A hands-on introduction to Python for beginning programmers

///A hands-on introduction to Python for beginning programmers

A hands-on introduction to Python for beginning programmers

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Jessica McKellar
http://pyvideo.org/video/1850/a-hands-on-introduction-to-python-for-beginning-p
https://us.pycon.org/2013/schedule/presentation/1/
Beginning programmers: welcome to PyCon! Jumpstart your Python and programming careers with this 3-hour interactive tutorial. By the end, you’ll have hands-on exposure to many core programming concepts, be able to write useful Python programs, and have a roadmap for continuing to learn and practice programming in Python. This class assumes no prior programming experience.

By |2017-05-01T12:23:16+00:00April 26th, 2017|Programming Video Tutorials, Python Video Tutorials|49 Comments

49 Comments

  1. Linda Harkin April 26, 2017 at 9:15 pm - Reply

    Can someone help? Around 9:30 she says 1 and 2 don’t know about the decimal place. But when I put in 1/2 in IDLE I get 0.5. Am I using the wrong program?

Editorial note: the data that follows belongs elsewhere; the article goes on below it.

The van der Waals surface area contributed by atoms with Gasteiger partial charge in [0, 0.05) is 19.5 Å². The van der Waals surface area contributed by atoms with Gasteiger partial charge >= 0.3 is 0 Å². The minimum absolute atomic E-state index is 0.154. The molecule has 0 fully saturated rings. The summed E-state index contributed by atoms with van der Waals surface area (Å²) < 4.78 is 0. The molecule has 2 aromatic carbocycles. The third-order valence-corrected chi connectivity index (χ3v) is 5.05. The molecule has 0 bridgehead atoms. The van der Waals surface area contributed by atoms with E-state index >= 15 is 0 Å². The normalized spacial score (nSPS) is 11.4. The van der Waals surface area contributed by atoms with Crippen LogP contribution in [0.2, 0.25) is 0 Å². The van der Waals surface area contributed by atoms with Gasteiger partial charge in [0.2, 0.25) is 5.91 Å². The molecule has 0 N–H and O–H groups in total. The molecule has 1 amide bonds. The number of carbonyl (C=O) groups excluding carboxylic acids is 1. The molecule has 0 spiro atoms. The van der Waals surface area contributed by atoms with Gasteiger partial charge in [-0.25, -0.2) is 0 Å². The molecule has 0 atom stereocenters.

2. Frances Meier April 26, 2017 at 9:15 pm - Reply

    Very easy to understand. I used python for the last 3 years by learning it on my own. Great to know the terminology and why things work the way they do! Great video!

  3. Ravi C G April 26, 2017 at 9:16 pm - Reply

    Jessica this is an amazing intro to Python, thank you very much for this effort. Keep sharing, Keep Helping people. Good Job.

  4. Yang Gao April 26, 2017 at 9:16 pm - Reply

    This is the truly for beginner ! i also watched , ’cause attracted by this girl .

  5. cswann8 April 26, 2017 at 9:19 pm - Reply

    19:41 "Len is our first function.." Unless I totally missed what a function is in Python…wasn’t print the first function this tutorial worked with?

  6. Akash Chaudhary April 26, 2017 at 9:25 pm - Reply

    motivating yet great video:)